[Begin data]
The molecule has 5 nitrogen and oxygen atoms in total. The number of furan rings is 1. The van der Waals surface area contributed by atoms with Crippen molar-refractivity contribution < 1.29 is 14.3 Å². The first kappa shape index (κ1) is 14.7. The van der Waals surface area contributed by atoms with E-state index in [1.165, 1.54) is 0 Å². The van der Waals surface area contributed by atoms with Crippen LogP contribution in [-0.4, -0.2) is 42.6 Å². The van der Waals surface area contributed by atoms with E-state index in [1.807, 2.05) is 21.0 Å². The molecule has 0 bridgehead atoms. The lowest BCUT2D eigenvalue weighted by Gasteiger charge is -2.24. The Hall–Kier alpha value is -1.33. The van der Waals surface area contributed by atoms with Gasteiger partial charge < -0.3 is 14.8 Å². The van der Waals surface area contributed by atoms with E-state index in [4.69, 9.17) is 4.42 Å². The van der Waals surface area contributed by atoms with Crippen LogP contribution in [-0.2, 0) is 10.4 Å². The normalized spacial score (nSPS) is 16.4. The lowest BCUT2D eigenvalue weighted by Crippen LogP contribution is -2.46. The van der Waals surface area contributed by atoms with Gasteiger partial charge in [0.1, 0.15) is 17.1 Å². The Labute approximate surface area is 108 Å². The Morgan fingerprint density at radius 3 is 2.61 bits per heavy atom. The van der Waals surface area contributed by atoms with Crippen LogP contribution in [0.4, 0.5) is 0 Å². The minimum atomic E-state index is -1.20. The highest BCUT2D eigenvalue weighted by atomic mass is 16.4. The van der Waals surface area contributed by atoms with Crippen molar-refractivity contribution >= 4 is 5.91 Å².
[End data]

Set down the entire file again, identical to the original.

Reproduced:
The molecule has 5 nitrogen and oxygen atoms in total. The number of furan rings is 1. The van der Waals surface area contributed by atoms with Crippen molar-refractivity contribution < 1.29 is 14.3 Å². The first kappa shape index (κ1) is 14.7. The van der Waals surface area contributed by atoms with E-state index in [1.165, 1.54) is 0 Å². The van der Waals surface area contributed by atoms with Crippen LogP contribution in [-0.4, -0.2) is 42.6 Å². The van der Waals surface area contributed by atoms with E-state index in [1.807, 2.05) is 21.0 Å². The molecule has 0 bridgehead atoms. The lowest BCUT2D eigenvalue weighted by Gasteiger charge is -2.24. The Hall–Kier alpha value is -1.33. The van der Waals surface area contributed by atoms with Gasteiger partial charge < -0.3 is 14.8 Å². The van der Waals surface area contributed by atoms with E-state index in [4.69, 9.17) is 4.42 Å². The van der Waals surface area contributed by atoms with Crippen LogP contribution in [-0.2, 0) is 10.4 Å². The normalized spacial score (nSPS) is 16.4. The lowest BCUT2D eigenvalue weighted by Crippen LogP contribution is -2.46. The van der Waals surface area contributed by atoms with Gasteiger partial charge in [0.1, 0.15) is 17.1 Å². The Labute approximate surface area is 108 Å². The Morgan fingerprint density at radius 3 is 2.61 bits per heavy atom. The van der Waals surface area contributed by atoms with Crippen LogP contribution in [0.4, 0.5) is 0 Å². The minimum atomic E-state index is -1.20. The highest BCUT2D eigenvalue weighted by atomic mass is 16.4. The van der Waals surface area contributed by atoms with Crippen molar-refractivity contribution >= 4 is 5.91 Å².